Bike Case

Should I pack or rent a bike?

I had been working on this post for a while – shortly before I headed down to Peru with a group of friends to ride in the Scared Valley and in the Capital of the Inca Empire. I wanted to give the “first timers” a quick bit of advice on whether or not to take their bike, and if so, how to pack it. But as it usually happens, the post got buried in my “drafts” folder and didn’t make the light of day. Until today – a rainy day in Virginia where there is not much left to do but sit in front of the computer and get those drafts finished. And, to boot, I got an email from the guys at Sacred Rides on the very subject. Not entirely sure how they got into my back-end to grab my content 😉

So, below, find the content of a post that was drafted in late March before my trip down to Peru and finally finished today…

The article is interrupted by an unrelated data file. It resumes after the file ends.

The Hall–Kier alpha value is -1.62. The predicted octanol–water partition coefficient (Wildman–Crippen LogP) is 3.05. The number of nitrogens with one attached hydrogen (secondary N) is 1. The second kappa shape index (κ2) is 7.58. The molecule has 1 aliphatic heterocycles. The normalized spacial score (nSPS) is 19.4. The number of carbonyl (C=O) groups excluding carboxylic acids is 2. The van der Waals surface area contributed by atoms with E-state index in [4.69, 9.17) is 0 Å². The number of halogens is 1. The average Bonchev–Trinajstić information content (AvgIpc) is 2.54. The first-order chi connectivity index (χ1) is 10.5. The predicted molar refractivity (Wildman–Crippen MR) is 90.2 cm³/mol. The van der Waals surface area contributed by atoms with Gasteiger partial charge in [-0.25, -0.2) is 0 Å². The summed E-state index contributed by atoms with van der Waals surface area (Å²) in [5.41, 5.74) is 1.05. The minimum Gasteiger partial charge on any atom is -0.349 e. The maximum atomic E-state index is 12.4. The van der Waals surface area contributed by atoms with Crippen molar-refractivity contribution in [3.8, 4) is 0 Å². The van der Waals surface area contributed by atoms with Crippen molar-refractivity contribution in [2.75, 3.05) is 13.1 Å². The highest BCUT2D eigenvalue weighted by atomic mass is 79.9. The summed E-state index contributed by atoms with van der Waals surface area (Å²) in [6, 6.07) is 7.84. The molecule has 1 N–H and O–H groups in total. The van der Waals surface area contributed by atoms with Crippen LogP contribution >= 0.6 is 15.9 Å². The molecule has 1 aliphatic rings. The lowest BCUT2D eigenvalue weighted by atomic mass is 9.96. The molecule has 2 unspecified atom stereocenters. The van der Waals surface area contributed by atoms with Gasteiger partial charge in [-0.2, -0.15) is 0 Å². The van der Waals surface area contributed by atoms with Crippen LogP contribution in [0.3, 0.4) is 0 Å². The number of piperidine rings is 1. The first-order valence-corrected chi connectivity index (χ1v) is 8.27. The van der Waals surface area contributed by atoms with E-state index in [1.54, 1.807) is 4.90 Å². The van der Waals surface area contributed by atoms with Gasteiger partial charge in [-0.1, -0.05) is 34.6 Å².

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Every time I head down to Peru (or for that matter anywhere) I ask myself the same two questions: Should I pack it? or should I rent it? The answer usually depends on a couple of factors:

  1. How long is the trip for?
  2. How much will it cost to rent vs to pack?

If I’m traveling for more than a week to ten days and I know I’m going to ride at least half that time, then it’s a no brainer. I pack it. If the trip is only a short one, and the riding time is limited, then, again, it’s a no brainer. I rent it. There are exceptions though…

Generally, if the trip is specifically to ride I always pack my bike, especially if I know the final destination doesn’t have quality bike shops with good rental fleets. But, if the destination is a cycling mecca (i.e. Sedona, AZ or Fruita, CO) then I may opt to rent.